Bampton Classical Opera is currently doing more than any other company to put Salieri’s operas back on the map in the UK. We look at its 2021 plans where the focus is on Gluck.
Founded in 1993 by its current artistic directors Gilly French and Jeremy Gray, Bampton Classical Opera focuses on bringing little known eighteenth century works to public attention once more. Over the years it has presented three operas by Salieri (Falstaff, La grotta di Trofonio and La scuola de’ gelosi) as well as creations by Nicolò Isouard, a Maltese composer so famous in his day that he enjoys a bust on the Palais Garnier, and Stephen Storace, brother of the renowned soprano Nancy. In fact, its 2019 production of Storace’s Gli sposi malcontenti (performed in English as Bride and Gloom) is currently shortlisted for an International Opera Award in the Rediscovered Work Category.
It has also explored lesser known works by Gluck, and, after COVID-19 forced it to put its 2020 plans on hold, is planning to present two of his operas this year. The first of these is his 1765 composition La corona, which will appear in concert performances at St John’s, Smith Square on 18 May and University Church, Oxford on 22 May. Tickets are already on sale, and the first of the performances will be filmed and available to watch at the Bampton Classical Opera website for £8 from 23 May.
The one act ‘Azione teatrale’, which will be sung in Italian with a linking English narration, glories in the sensuous beauty and virtuosity of the soprano voice. It opens with a three-movement Overture, is followed by six arias of varied colour and character as well as a duet, and concludes with a ‘chorus’. It was written for four Viennese Archduchesses, daughters of the Holy Roman Emperor Francis I and the Empress Maria Theresa. Gluck had already composed Il parnaso confuso, which Bampton performed in 2014, for these young singers and both works set words by Pietro Metastasio. Each was intended for imperial family celebrations at the Habsburg court theatre, although La corona was abandoned due to the Emperor’s sudden death and did not enjoy its first performance until 1987, at the City of London Festival on the bicentenary of the composer’s death.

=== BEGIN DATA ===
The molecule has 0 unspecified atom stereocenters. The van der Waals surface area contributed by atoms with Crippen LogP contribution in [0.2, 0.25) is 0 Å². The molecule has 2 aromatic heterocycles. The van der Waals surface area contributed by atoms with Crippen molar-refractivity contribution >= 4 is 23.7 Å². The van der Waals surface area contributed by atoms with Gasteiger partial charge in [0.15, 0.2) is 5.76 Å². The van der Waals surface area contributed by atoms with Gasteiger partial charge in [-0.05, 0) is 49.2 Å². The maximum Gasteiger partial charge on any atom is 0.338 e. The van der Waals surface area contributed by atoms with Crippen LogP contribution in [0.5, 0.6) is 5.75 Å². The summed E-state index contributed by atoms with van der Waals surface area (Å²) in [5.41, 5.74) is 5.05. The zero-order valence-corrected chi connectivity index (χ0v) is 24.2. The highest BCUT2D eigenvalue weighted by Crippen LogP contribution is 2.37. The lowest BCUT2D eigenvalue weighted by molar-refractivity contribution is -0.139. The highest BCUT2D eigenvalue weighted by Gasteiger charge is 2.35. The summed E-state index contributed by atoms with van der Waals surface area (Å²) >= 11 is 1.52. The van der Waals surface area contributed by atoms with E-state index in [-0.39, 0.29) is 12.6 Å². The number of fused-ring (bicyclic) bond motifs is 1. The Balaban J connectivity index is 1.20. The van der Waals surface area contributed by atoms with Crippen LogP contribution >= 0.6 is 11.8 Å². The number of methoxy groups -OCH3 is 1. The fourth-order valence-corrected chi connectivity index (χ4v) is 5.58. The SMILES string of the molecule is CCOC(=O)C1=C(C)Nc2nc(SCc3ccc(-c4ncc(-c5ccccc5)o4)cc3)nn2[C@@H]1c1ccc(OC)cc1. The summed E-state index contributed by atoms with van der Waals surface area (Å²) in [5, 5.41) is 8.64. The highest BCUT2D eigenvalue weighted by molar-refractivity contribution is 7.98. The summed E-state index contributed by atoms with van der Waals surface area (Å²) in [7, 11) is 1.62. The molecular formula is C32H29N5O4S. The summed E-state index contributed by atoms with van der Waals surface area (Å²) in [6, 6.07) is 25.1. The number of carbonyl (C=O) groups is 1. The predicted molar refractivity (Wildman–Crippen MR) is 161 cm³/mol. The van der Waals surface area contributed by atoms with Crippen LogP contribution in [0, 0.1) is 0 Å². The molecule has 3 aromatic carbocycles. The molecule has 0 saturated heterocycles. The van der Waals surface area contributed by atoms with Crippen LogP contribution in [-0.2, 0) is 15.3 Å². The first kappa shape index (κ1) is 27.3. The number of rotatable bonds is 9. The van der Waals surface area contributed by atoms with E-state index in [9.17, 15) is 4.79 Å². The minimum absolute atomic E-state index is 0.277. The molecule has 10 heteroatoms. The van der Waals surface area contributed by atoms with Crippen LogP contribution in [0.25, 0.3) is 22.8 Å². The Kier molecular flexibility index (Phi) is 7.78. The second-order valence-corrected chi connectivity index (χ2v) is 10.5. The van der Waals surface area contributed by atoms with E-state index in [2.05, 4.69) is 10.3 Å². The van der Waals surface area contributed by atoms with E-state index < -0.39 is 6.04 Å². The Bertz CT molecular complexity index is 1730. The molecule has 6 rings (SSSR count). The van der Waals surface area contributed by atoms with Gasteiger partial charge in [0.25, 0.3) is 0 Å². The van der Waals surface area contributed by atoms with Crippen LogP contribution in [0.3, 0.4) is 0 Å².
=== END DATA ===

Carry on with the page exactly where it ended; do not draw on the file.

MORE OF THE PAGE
La corona, which derives from a story in Ovid’s Metamorphosis sees Meleagro, Prince of Calydonia, gather a troupe of brave heroes to hunt and slaughter the ferocious wild boar, sent by the goddess Diana to devastate his realm. However, the opera is concerned not with masculine prowess and bravery but with the role and ambitions of women. Atalanta, Climene and Asteria debate whether to join the chase, angry that only men can have the honour of gaining the crown of victory. When they consult Meleagro he says the task is men’s work and warns that they will endanger themselves. Nevertheless, the women cannot hold back with the consequence that Meleagro is able to kill the boar, but only after Atalanta has wounded it. With each recognising the contribution of the other, both prove reticent to accept the crown, with them ultimately deciding to offer it instead to the real Emperor Francis I.
Early music specialist Robert Howarth makes his Bampton debut conducting the CHROMA Ensemble, while the cast includes Lucy Anderson, first prize winner of the 2019 Bampton Young Singers’ Competition, as Asteria. Harriet Eyley sings Meleagro, Samantha Louis-Jean plays Atalanta and Lisa Howarth takes on Climene, while the narrator is Rosa French.
Although Gluck often reused material from his earlier works, all the music for La corona was composed afresh. The dynamic Allegro that concludes the Overture, however, was to reappear in a new guise five years later in the Overture for Paride ed Elena, and also forms part of the final duet for the ill-fated characters. It is this opera that the company will be presenting fully staged in the garden of Bampton Deanery on 23 and 24 July. Tickets are also available for this now, but because of social distancing numbers are limited to 100 per performance in the first instance. While this may increase if the COVID situation allows, if you wish to attend it is worth booking as soon as you can. Further performances are planned for the Orangery Theatre, Westonbirt School on 30 August and at St John’s, Smith Square on 24 September, with booking for these events opening soon.